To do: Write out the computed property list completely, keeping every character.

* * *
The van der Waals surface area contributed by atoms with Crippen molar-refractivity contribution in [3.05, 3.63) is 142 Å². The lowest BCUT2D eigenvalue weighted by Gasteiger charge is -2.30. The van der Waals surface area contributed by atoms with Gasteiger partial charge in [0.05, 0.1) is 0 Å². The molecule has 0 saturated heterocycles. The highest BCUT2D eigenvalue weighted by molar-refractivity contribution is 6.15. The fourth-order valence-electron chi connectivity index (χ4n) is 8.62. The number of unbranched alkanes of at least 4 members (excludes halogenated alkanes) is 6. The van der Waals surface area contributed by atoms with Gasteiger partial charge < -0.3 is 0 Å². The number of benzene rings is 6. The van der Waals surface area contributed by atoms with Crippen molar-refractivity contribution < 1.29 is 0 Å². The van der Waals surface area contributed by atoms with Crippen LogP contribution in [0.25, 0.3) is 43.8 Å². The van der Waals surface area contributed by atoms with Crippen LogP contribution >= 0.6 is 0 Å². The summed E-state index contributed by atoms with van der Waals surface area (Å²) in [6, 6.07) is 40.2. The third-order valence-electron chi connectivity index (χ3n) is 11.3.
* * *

The van der Waals surface area contributed by atoms with Crippen molar-refractivity contribution in [3.05, 3.63) is 142 Å². The lowest BCUT2D eigenvalue weighted by Gasteiger charge is -2.30. The van der Waals surface area contributed by atoms with Gasteiger partial charge in [0.05, 0.1) is 0 Å². The molecule has 0 saturated heterocycles. The highest BCUT2D eigenvalue weighted by molar-refractivity contribution is 6.15. The fourth-order valence-electron chi connectivity index (χ4n) is 8.62. The number of unbranched alkanes of at least 4 members (excludes halogenated alkanes) is 6. The van der Waals surface area contributed by atoms with Gasteiger partial charge < -0.3 is 0 Å². The number of benzene rings is 6. The van der Waals surface area contributed by atoms with Crippen molar-refractivity contribution < 1.29 is 0 Å². The van der Waals surface area contributed by atoms with Crippen LogP contribution in [0.25, 0.3) is 43.8 Å². The van der Waals surface area contributed by atoms with Crippen LogP contribution >= 0.6 is 0 Å². The summed E-state index contributed by atoms with van der Waals surface area (Å²) in [6, 6.07) is 40.2. The third-order valence-electron chi connectivity index (χ3n) is 11.3.